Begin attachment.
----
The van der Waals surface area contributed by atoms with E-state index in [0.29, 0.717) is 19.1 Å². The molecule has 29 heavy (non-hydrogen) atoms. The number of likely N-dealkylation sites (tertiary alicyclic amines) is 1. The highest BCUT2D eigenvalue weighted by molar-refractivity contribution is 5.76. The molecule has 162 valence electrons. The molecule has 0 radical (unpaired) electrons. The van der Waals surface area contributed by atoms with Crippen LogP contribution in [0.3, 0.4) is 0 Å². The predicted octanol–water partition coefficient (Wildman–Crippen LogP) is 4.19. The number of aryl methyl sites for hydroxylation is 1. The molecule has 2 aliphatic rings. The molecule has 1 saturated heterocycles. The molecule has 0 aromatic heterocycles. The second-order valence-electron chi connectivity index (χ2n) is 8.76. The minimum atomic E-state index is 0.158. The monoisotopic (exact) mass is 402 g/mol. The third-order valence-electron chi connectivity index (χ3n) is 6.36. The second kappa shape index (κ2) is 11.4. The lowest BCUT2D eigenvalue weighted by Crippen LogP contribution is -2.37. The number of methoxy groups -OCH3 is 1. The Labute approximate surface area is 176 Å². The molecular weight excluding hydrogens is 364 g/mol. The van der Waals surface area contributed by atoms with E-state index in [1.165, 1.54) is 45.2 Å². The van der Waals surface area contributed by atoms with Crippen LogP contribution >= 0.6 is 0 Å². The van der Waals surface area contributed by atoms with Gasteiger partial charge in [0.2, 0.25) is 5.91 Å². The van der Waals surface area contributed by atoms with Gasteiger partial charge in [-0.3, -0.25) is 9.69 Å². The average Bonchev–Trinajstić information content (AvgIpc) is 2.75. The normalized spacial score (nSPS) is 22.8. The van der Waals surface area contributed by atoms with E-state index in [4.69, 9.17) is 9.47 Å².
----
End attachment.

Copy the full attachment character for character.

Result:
The van der Waals surface area contributed by atoms with E-state index in [0.29, 0.717) is 19.1 Å². The molecule has 29 heavy (non-hydrogen) atoms. The number of likely N-dealkylation sites (tertiary alicyclic amines) is 1. The highest BCUT2D eigenvalue weighted by molar-refractivity contribution is 5.76. The molecule has 162 valence electrons. The molecule has 0 radical (unpaired) electrons. The van der Waals surface area contributed by atoms with Crippen LogP contribution in [0.3, 0.4) is 0 Å². The predicted octanol–water partition coefficient (Wildman–Crippen LogP) is 4.19. The number of aryl methyl sites for hydroxylation is 1. The molecule has 2 aliphatic rings. The molecule has 1 saturated heterocycles. The molecule has 0 aromatic heterocycles. The second-order valence-electron chi connectivity index (χ2n) is 8.76. The minimum atomic E-state index is 0.158. The monoisotopic (exact) mass is 402 g/mol. The third-order valence-electron chi connectivity index (χ3n) is 6.36. The second kappa shape index (κ2) is 11.4. The lowest BCUT2D eigenvalue weighted by Crippen LogP contribution is -2.37. The number of methoxy groups -OCH3 is 1. The Labute approximate surface area is 176 Å². The molecular weight excluding hydrogens is 364 g/mol. The van der Waals surface area contributed by atoms with E-state index in [1.165, 1.54) is 45.2 Å². The van der Waals surface area contributed by atoms with Crippen LogP contribution >= 0.6 is 0 Å². The van der Waals surface area contributed by atoms with Gasteiger partial charge in [0.2, 0.25) is 5.91 Å². The van der Waals surface area contributed by atoms with Gasteiger partial charge in [-0.3, -0.25) is 9.69 Å². The average Bonchev–Trinajstić information content (AvgIpc) is 2.75. The normalized spacial score (nSPS) is 22.8. The van der Waals surface area contributed by atoms with E-state index in [4.69, 9.17) is 9.47 Å².